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562 posts

Ultimate Geek
+1 received by user: 362


  Reply # 1908873 28-Nov-2017 10:50
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epr: Hey I have just had solar panels installed and I am wondering if my power company will let me switch to a low user rate. I am guessing maybe not as they will now be buying some power back off me but if anyone has a good idea then I would appreciate a heads up.

 

Have you done your maths to confirm the economics?

 

Low users pay a higher daily charge (approx. $1 vs 33c from memory). Depending on your PV capacity and if you are able to shift your consumption (such as hot water, laundry, dishwasher) to consume all you solar energy and essentially have nothing left to export back to the grid, then the savings on the daily charge may exceed the additional cost of electricity in the evenings.


118 posts

Master Geek
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  Reply # 1908896 28-Nov-2017 10:59
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tdgeek: It was probably a reasonable assumption back then.

 

 

It wasn't a reasonable assumption. I did some research at the time and there was, at best, only a moderate relationship between household income and electricity usage. Consequently, the High/Low electricity pricing regime is a poorly targeted subsidy. The transition to greater use of household solar generation will make it worse.

 

Given the objective of reducing energy costs for low income households, it would be much better to simply give a grant to low income households.


k14

578 posts

Ultimate Geek
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  Reply # 1908898 28-Nov-2017 11:01
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tripper1000:

 

Have you done your maths to confirm the economics?

 

Low users pay a higher daily charge (approx. $1 vs 33c from memory). Depending on your PV capacity and if you are able to shift your consumption (such as hot water, laundry, dishwasher) to consume all you solar energy and essentially have nothing left to export back to the grid, then the savings on the daily charge may exceed the additional cost of electricity in the evenings.

 

 

Other way round, low users pay a lower daily charge and slightly higher unit charges.


118 posts

Master Geek
+1 received by user: 41


  Reply # 1908905 28-Nov-2017 11:11
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Picking up the earlier point about the merits of switching to a Low user tariff with solar, Wellington Electricity say:

 

In addition to providing price signals to consumers to shift consumption to periods outside of the peak demand period, our future pricing changes are likely to target ensuring that consumers with solar pay their full share of network capacity and demand costs, rather than being subsidised by consumers without solar.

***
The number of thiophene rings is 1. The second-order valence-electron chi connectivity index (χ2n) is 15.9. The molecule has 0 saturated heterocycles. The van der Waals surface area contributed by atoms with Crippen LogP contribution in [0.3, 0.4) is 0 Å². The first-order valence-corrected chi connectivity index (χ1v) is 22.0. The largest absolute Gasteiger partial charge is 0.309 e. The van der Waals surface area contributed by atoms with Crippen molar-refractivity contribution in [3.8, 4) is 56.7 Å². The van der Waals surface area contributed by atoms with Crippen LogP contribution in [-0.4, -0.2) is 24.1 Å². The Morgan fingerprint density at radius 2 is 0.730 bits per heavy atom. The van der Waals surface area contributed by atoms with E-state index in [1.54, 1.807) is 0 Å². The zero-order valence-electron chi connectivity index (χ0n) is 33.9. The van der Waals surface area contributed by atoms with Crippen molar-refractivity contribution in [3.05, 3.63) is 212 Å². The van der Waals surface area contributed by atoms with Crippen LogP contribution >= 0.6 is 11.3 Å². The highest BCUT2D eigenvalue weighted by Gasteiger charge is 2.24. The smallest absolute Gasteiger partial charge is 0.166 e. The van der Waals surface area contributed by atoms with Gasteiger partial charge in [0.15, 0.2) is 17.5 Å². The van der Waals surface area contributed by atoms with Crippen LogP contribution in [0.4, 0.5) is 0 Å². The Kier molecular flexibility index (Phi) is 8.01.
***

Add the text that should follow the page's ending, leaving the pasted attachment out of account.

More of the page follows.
Source: "2017/18 Pricing Methodology Disclosure", page 12. https://welectricity.co.nz/dmsdocument/110

 

I assume that other network companies will adopt similar policies. So, even if solar with the Low user tariff is worthwhile now, it may not stay that way.


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Uber Geek
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  Reply # 1908923 28-Nov-2017 11:48
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There are lots of apartments in Auckland with central hot water systems (hot water provided by the body corporate). And which have very low heating costs as apartments don't have much external wall area. Yet almost all of them have electric cooking.

So they have high peak loads, but very low average usage. And no loads that are suitable for ripple control or other load management. Yet the low average use means they all qualify for the low user plans.

At the very least, the low user plans should be restricted to people who have a community services card. But they need to go, As they cause people to reduce their average power usage. But the cost of building and maintaining a power network is set by peak usage.





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Uber Geek
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  Reply # 1909009 28-Nov-2017 14:21
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Aredwood:  Yet the low average use means they all qualify for the low user plans.

 

Its the tariff of choice for pretty much every boomer bach owner I know.......


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Master Geek
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  Reply # 1909018 28-Nov-2017 14:40
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wellygary:

 

Aredwood:  Yet the low average use means they all qualify for the low user plans.

 

Its the tariff of choice for pretty much every boomer bach owner I know.......

 

 

That would be illegal, but hey...


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